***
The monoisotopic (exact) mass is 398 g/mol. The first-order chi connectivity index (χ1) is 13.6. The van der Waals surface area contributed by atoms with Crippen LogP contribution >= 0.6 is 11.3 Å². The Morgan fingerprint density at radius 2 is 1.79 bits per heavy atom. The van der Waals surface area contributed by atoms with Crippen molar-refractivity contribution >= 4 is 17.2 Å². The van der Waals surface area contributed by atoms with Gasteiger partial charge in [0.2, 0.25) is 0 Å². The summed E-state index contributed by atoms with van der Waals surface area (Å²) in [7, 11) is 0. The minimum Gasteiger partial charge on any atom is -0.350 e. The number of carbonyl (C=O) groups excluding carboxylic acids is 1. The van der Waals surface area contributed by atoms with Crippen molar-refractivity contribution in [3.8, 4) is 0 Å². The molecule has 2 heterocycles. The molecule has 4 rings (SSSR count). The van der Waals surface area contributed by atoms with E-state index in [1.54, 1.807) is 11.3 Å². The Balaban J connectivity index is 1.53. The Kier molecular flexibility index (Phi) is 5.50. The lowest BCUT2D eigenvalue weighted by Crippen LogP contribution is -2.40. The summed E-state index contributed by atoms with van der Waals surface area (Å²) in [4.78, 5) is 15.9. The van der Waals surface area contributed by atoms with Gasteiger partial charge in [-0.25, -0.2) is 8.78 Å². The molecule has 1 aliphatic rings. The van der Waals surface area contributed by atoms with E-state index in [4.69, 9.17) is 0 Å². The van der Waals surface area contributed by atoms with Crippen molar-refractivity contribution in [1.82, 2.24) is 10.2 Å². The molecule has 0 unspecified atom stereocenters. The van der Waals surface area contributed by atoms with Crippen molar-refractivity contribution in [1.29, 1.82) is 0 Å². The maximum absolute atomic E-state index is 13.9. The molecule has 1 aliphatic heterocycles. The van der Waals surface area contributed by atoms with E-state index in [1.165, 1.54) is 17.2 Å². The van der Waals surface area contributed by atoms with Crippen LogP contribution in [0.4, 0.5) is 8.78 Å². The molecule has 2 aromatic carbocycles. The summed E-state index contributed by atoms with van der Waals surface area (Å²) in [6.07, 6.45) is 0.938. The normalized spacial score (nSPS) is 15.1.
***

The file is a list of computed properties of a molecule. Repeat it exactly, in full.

The monoisotopic (exact) mass is 398 g/mol. The first-order chi connectivity index (χ1) is 13.6. The van der Waals surface area contributed by atoms with Crippen LogP contribution >= 0.6 is 11.3 Å². The Morgan fingerprint density at radius 2 is 1.79 bits per heavy atom. The van der Waals surface area contributed by atoms with Crippen molar-refractivity contribution >= 4 is 17.2 Å². The van der Waals surface area contributed by atoms with Gasteiger partial charge in [0.2, 0.25) is 0 Å². The summed E-state index contributed by atoms with van der Waals surface area (Å²) in [7, 11) is 0. The minimum Gasteiger partial charge on any atom is -0.350 e. The number of carbonyl (C=O) groups excluding carboxylic acids is 1. The van der Waals surface area contributed by atoms with Crippen molar-refractivity contribution in [3.8, 4) is 0 Å². The molecule has 2 heterocycles. The molecule has 4 rings (SSSR count). The van der Waals surface area contributed by atoms with E-state index in [1.54, 1.807) is 11.3 Å². The Balaban J connectivity index is 1.53. The Kier molecular flexibility index (Phi) is 5.50. The lowest BCUT2D eigenvalue weighted by Crippen LogP contribution is -2.40. The summed E-state index contributed by atoms with van der Waals surface area (Å²) in [4.78, 5) is 15.9. The van der Waals surface area contributed by atoms with Gasteiger partial charge in [-0.25, -0.2) is 8.78 Å². The molecule has 1 aliphatic rings. The van der Waals surface area contributed by atoms with E-state index in [4.69, 9.17) is 0 Å². The van der Waals surface area contributed by atoms with Crippen molar-refractivity contribution in [1.82, 2.24) is 10.2 Å². The molecule has 0 unspecified atom stereocenters. The van der Waals surface area contributed by atoms with Crippen molar-refractivity contribution in [1.29, 1.82) is 0 Å². The maximum absolute atomic E-state index is 13.9. The molecule has 1 aliphatic heterocycles. The van der Waals surface area contributed by atoms with E-state index in [1.165, 1.54) is 17.2 Å². The van der Waals surface area contributed by atoms with Crippen LogP contribution in [0.4, 0.5) is 8.78 Å². The molecule has 2 aromatic carbocycles. The summed E-state index contributed by atoms with van der Waals surface area (Å²) in [6.07, 6.45) is 0.938. The normalized spacial score (nSPS) is 15.1.